My non-breezy answer is “anything you enjoy using it for.” There are vocabularies for all kinds of things, ranging from 3D sound to web servers to building GUIs to command-line scripts to encryption libraries to dozens of other things. Most of those were written because people were trying to do something that needed a library, so they wrote one. I think the breadth of subjects covered speaks well to the flexibility of the language.
That all said, there are two main areas where I think Factor really excels. The first is when I’m not really sure how to approach something. Factor’s interactive development environment is right up there with Smalltalk and the better Common Lisps, so it’s absolutely wonderful for exploring systems, poking around, and iterating on various approaches until you find one that actually seems to fit the problem domain. In that capacity, I frequently use it for reverse-engineering/working with binary data streams, exploring web APIs, playing with new data structures/exploring what high-level design seems likely to yield good real-world performance, and so on.
The second area I think Factor excels is DSLs. Factor’s syntax is almost ridiculously flexible, to the point that we’ve chatted on and off about making the syntax extension points a bit more uniform. (I believe this branch is the current experimental dive in that direction.) But that flexibility means that you can trivially extend the language to handle whatever you need to. Two silly/extreme examples of that would be Smalltalk and our deprecated alternative Lisp syntax (both done as libraries!), but two real examples would be regular expressions, which are done as just a normal library, despite having full syntax support, or strongly typed Factor, which again is done at the library level, not the language level. I have some code lying around somewhere where I needed to draft up an elaborate state machine, and I quickly realized the best path forward was to write a little DSL so I could just describe the state machine directly. So that’s exactly what I did. Lisps can do that, but few other languages can.
Were native threads added in this release, or are there plans to? And did anything ever come to fruition with the tree shaker that Slava was working on way back when?
Major props on the release. It’s really nice to see the language survive Slava disappearing into Google.
The threads are still green threads, if that’s what you’re asking, but we’ve got a really solid IPC story (around mailboxes, pattern matching, Erlang-style message passing, etc.), so it’s not a big deal to fire up a VM per meaningful parallel task and kick objects back and forth when you genuinely need to.
In terms of future directions, I don’t know we’ve got anything concrete. What I’d like to do is to make sure the VM is reentrant, allow launching multiple VMs in the same address space, and then make the IPC style more efficient. That’d make it a lot easier to keep multithreaded code safe while allowing real use of multiple cores. But that’s just an idea right now; we’ve not done anything concrete that direction, as far as I know.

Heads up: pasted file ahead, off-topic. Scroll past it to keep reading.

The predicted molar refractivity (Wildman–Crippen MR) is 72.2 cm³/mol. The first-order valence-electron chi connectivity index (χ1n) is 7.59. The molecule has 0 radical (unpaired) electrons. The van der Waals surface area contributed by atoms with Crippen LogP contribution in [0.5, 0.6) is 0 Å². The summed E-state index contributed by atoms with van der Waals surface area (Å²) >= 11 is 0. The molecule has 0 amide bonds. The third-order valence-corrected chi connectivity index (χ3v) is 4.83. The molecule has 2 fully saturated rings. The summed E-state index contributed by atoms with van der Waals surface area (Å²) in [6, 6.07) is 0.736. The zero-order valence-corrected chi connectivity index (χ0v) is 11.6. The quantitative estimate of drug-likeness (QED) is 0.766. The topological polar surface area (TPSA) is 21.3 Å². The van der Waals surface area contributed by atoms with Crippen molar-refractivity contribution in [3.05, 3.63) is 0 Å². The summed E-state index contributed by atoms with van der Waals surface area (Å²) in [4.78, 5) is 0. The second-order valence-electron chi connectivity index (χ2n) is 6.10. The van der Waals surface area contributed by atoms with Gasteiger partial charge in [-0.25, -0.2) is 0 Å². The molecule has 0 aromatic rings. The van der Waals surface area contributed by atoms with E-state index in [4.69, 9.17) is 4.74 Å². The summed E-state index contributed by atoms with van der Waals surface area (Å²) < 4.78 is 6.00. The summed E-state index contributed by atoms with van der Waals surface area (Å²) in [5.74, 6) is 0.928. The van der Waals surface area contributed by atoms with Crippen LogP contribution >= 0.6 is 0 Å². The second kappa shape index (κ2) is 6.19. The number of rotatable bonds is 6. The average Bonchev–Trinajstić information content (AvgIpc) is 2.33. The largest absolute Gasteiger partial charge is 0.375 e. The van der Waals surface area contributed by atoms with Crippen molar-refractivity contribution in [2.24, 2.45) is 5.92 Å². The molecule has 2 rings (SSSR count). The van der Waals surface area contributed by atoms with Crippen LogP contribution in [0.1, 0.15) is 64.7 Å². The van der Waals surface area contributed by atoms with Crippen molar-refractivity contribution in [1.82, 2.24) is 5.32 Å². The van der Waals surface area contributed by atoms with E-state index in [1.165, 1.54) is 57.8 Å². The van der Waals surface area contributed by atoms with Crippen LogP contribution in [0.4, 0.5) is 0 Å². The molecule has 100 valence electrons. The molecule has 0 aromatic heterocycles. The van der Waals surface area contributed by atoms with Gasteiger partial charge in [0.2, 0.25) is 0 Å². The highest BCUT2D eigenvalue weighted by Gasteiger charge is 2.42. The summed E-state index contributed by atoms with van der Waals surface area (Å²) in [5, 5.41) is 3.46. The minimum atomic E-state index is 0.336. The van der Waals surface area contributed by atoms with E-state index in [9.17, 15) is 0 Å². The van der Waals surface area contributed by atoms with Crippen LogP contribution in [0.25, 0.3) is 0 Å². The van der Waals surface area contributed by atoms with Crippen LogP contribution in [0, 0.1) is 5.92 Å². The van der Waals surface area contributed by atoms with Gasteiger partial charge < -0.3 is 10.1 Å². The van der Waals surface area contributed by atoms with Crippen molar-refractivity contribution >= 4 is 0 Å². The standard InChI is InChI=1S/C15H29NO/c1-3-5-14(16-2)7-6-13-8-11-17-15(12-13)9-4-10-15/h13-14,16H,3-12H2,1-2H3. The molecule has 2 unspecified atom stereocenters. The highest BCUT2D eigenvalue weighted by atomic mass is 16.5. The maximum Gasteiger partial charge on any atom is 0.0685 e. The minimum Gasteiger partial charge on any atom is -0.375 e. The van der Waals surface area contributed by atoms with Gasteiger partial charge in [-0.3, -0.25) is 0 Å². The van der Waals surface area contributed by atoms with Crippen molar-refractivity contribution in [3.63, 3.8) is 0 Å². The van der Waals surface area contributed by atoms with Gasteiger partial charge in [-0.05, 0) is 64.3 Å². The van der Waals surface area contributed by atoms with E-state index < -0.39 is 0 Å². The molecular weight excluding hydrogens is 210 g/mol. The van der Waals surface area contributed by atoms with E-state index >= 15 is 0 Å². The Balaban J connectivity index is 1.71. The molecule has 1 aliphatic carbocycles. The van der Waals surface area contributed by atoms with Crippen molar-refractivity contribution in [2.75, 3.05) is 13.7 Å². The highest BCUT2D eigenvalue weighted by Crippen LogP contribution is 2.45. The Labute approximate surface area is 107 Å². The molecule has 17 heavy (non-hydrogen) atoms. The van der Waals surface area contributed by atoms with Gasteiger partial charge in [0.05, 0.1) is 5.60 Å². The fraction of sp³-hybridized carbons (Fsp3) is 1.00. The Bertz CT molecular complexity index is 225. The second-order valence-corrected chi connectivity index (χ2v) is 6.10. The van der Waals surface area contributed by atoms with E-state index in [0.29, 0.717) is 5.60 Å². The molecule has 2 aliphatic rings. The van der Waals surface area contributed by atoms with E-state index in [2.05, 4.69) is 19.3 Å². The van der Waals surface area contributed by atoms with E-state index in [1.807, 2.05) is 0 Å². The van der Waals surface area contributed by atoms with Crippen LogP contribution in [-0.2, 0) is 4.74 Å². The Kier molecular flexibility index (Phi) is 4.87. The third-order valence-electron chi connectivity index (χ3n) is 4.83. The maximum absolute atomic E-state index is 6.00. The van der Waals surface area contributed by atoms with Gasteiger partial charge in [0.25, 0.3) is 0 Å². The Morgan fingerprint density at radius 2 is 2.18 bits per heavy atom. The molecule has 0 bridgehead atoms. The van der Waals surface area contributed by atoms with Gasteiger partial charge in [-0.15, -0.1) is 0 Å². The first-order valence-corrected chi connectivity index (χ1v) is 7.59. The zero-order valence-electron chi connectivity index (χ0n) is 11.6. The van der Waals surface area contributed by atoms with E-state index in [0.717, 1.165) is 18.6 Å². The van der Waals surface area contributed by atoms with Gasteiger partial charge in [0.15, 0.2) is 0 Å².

Really off-topic, but isn’t Slava at Apple?
He is now. Works on Swift.
Where does the core factor team typically communicate these days? #concatenative on freenode seems kinda dead these days. Is there a mailing list, or on the yahoo group?
This weekend, I decided to buckle down and try to learn some Factor, and ended up writing a 4-function calculator as an exercise in learning the GUI system.
It went better than the last time I tried to learn factor (which lead to me creating PISC). I think I could use factor for some things going forward. With the right set of additions, I could see it’s GUI system being about as expressive as TCL’s tk, but it takes a lot of getting used to due to the lack of examples. Thankfully, you can muddle through the documents to learn things, and most things are documented somewhere, but where isn’t always obvious, and google is of minimal help.Still, there’s a lot there to work with.
I’ll have to give factor another spin. I previously bounced off of it in favor of making my own stack-based language, since I was very interested in writing any sort of programming language at the time (and getting started on a stack based language seems easy, even though the long work of getting it to a good quality still takes a long time). Factor definitely influenced my early designs in that project, but I’d be interested in revisiting it with I now know about various things.
I’m in my favorite job of my career so far, doing my best ever work. I had a very reasonable interview loop without a single trivia question. It’s the first time I got referred in by a friend and ex-coworker, through a network of his friends.
My new rule of thumb for myself is, when possible, work with my friends or their friends. Referrals referrals. Find people you like to work with and stick together. The only way to know if somebody can solve real problems for a real company (with warts and all) is by actually being in the trenches with them for months and years.